Helena, a gifted commander in her own right, quick understood the disadvantage of her troops’ enfilade. With withering speed she changed course, calling the girls with an ululating shriek. She relayed her orders and her women nodded. Damn the prolonged assault, she basically said, doomed to interruption by an attending adult (remember the Great Stinkberry Battle of last Wednesday). We must strike at their hearts. You women, proud and strong, know what to do. The girls nodded and lined up near the twirly slide, their glittery bows, barrettes and plastic jewelry spangling in a dread mosaic.
“Tag,” came their high feminine call. “We’re it.”
Lo how the boys did quake: facing, as they were, a vengeful tide of cooties. Some boys wailed. Others crumpled in desolation. Perry Horboe looked kinda pumped. The girls’ count began at the customary ten, their voices merging into one leviathanic cry.
“Nine. Eight,” said the girls.
Yet as the winds of war blow, so too do they shift. For T’Byron, brave T’Byron, had a stratagem as yet unused on the field of playbattle. With a word, he brought his young soldiers back together and told them what must be done. The boys’ eyes grew wide.
“Five,” said the girls.
“No…” croaked Kip Ingersoll, fumbling with his fogged glasses. “I… I can’t!”
“We have to,” said T’Byron.
“Two!” said the girls.
And madness though the plan may have been, conflict often rewards the unsound mind. Some of the boys—Kip Ingersoll, Nathan Pliffshmelter and Germaine Huggins (whose wheelchair was really hard to roll through sand)—thought of flight, of forever cursing their souls to the narthex of the church of War. But, upon looking again at T’Byron’s stalwart face and really cool No Fear t-shirt, their courage rekindled. No, these nineteen boys confronted their lot in solidarity, struggling to wrench their collective hides from the tip of grinning death’s scythe.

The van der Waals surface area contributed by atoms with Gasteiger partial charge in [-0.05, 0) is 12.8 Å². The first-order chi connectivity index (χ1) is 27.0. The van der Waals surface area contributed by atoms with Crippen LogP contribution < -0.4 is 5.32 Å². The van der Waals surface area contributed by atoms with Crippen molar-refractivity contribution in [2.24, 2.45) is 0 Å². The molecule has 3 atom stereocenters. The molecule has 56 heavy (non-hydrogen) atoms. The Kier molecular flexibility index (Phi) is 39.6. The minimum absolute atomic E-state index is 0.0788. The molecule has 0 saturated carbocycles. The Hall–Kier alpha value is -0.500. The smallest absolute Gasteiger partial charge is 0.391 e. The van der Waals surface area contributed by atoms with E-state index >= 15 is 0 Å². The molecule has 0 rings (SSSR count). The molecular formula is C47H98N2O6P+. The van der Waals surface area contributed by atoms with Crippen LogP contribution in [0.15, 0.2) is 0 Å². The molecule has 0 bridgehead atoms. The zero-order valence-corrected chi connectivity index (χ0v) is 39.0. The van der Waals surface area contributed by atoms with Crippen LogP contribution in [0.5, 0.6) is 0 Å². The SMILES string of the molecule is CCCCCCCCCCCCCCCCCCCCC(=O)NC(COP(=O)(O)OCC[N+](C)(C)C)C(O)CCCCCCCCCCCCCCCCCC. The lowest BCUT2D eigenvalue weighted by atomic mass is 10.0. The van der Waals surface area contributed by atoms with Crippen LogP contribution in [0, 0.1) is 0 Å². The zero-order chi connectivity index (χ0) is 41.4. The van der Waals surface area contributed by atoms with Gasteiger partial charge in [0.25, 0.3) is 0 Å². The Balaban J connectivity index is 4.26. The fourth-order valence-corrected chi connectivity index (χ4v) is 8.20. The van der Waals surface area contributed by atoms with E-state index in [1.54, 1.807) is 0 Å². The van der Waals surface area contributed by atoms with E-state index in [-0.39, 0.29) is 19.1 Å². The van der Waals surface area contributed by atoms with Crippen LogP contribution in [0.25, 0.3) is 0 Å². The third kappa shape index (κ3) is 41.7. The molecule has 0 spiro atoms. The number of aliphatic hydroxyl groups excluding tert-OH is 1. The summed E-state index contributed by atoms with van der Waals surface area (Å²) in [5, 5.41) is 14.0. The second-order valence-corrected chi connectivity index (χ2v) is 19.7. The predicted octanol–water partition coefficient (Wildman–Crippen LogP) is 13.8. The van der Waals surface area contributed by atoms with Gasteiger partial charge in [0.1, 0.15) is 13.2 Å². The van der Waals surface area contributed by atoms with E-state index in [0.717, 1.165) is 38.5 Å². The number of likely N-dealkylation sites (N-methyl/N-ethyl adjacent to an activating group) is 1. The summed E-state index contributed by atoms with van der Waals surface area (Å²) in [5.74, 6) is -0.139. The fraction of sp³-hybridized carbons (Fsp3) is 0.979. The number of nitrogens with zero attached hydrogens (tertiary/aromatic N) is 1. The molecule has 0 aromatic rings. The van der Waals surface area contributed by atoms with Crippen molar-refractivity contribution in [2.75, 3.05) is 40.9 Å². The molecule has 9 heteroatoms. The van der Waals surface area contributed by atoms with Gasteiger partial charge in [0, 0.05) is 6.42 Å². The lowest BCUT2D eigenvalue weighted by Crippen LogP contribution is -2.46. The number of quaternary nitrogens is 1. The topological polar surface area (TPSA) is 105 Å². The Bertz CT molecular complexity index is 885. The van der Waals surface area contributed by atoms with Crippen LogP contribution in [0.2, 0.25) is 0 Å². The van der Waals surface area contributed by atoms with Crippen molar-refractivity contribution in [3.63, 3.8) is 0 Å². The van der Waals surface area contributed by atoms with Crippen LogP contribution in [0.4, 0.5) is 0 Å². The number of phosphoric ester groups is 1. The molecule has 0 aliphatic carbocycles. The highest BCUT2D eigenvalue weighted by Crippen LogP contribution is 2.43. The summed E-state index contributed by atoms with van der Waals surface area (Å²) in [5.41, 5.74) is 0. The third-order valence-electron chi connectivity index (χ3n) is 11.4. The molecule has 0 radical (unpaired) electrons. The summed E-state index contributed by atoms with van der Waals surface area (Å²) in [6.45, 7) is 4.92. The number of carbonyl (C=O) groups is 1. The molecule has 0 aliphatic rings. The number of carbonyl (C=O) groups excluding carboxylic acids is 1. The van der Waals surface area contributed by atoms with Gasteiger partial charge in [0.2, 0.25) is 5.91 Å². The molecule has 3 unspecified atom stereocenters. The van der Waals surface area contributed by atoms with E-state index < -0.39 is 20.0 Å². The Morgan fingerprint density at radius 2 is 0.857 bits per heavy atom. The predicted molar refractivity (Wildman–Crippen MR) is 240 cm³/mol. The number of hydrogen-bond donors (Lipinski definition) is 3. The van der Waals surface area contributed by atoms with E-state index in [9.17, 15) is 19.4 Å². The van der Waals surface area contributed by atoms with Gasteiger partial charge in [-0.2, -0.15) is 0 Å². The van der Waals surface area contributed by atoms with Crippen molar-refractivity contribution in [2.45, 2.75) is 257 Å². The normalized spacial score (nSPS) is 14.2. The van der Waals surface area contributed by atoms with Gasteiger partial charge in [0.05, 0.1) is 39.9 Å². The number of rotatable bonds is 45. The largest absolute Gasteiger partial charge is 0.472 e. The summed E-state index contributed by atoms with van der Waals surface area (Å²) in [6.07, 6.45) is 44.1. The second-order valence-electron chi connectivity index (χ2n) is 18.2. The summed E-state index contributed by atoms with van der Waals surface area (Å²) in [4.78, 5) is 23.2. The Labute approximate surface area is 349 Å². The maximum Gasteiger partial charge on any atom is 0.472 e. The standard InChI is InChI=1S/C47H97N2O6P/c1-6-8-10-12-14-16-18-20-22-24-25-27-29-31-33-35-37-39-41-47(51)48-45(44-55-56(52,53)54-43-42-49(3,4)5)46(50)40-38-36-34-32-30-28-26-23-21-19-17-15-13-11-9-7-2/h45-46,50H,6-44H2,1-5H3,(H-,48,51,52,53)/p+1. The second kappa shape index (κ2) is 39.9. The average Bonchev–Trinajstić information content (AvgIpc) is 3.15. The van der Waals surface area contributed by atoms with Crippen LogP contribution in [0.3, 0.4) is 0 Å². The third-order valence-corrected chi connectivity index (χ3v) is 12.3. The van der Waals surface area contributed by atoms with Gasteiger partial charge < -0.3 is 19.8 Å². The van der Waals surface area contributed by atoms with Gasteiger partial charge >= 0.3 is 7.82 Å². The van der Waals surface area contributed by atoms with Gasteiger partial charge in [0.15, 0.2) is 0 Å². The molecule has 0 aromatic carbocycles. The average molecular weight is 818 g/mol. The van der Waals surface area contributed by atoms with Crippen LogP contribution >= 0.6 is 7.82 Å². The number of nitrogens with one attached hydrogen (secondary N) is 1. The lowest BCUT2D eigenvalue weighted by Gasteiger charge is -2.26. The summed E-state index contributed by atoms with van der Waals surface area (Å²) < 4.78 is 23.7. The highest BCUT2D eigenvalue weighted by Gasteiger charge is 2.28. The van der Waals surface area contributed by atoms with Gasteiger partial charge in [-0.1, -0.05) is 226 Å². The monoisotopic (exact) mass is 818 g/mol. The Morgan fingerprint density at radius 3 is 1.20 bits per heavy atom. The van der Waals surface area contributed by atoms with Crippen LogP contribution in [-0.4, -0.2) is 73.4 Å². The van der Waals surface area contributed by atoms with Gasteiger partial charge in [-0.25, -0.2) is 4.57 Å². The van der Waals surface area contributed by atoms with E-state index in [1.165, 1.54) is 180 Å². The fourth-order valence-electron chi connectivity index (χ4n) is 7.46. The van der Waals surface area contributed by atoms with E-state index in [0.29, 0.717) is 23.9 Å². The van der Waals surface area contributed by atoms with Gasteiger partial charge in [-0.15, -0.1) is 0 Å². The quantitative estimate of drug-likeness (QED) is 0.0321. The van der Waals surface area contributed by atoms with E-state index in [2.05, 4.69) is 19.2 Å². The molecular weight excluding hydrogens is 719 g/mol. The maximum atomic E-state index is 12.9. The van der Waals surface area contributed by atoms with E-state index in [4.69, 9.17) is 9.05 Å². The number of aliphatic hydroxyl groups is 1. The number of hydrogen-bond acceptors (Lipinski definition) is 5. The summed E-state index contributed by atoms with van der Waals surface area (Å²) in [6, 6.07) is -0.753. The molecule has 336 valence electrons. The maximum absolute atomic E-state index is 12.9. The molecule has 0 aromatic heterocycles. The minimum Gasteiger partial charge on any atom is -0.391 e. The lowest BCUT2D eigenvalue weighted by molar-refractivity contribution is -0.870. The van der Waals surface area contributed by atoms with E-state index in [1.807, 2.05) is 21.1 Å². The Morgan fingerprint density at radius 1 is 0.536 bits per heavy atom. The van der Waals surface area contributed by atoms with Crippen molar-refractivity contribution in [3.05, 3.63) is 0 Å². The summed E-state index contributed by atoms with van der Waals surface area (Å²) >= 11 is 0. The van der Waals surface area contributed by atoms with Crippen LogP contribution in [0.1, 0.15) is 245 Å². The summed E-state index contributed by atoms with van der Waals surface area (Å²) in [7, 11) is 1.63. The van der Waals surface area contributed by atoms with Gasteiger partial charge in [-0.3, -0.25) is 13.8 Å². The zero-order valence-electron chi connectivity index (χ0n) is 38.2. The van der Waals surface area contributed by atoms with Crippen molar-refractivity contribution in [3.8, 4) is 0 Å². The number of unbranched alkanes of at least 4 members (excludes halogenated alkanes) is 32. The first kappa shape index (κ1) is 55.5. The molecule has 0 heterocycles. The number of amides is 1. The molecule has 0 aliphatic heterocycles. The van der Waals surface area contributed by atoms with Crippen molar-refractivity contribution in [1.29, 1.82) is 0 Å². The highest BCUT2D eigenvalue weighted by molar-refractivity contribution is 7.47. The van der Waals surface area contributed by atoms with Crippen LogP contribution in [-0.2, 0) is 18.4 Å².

“One!” said the girls. “Ready or not here we come!”
In that moment, for T’Byron Jones, time halted. The scene glowed as if imbued with divine beauty. The earthy aroma of maple bark filled his chest. He felt cool triangles of sweat glittering at his temples. And across the rolling sandbox, the line of women warriors stormed. Were he a wiser man, perhaps he would have seen the enemy, these girls, as vulnerable and human as he, shrieking through the same cracked lips, peering from the same frenzied eyes, bounding on limbs that pumped with his own fear, courage and conflict’s brutal adrenaline. He would have seen that he was they and they were he. That all war was purposeless self-harm. Suicide.
Alas, like so many other notions, it passed him by, unnoticed. So the moment ended; survival instinct blotted T’Byron’s mind and he existed without thought. Without memory. A spirit of action.
The dazzling amazons rushed in, shaking the ground with every footfall; hunger triumphant painted their faces. They did not want to simply tag — ye lords no! — they wanted the boys to be it!
“Hold!” T’Byron cautioned, his arm raised to the playplace and above it the azure sky. The boys smelled the coming cootie onslaught—girly body spray and freshly washed clothes rode the howling wind. “Hold!” repeated T’Byron, his resolve an implacable girder, standing in unbent support of the brave boys that dared call him friend, leader, master. The girls’ protean line bulged and morphed in its approach. They were seven feet out. Now four. Now two…
“Now!” roared T’Byron. The boys sprung out as one—their backs replacing their fronts—and yanked their pants beneath pale buns that gleamed in the radiant sun.
The girls screamed and withered. This line of puny butts broke their charge like waves ‘pon a bulwark. Helena threw herself to the soil, shaking her ragged fists at the cruel fates. How could she have overlooked the possibility of a full moon? She had guided her trusting girls to calamity. What God—or even demigod—would forgive her now? The boys did not relent; their posteriors stayed proudly proffered, some waggling, some immobile as granite—Germaine Huggins had even managed to prop himself up, revealing a sliver of a cheek—as girls scattered in defeat.
And so that day nineteen plucky boys-turned-men emerged victorious from the skirmish, though their victory proved short lived: the administration, upon learning the enormity of their war crimes, punished the boys with the grave sentence of no longer being able to play with Gumby, the class hamster.
But in that moment, pulling up their pants, the boys knew the glory that glows in the breast of those who dare. That radiant splendor when against fate and fear and odds incalculable, one stands unbroken, wondering in awe if this world had ever been so right. Yes, chests thrust to the brimming horizon, the boys of classroom 3E whooped in satisfaction, drinking the quaff of life in its potent, undiluted fullness.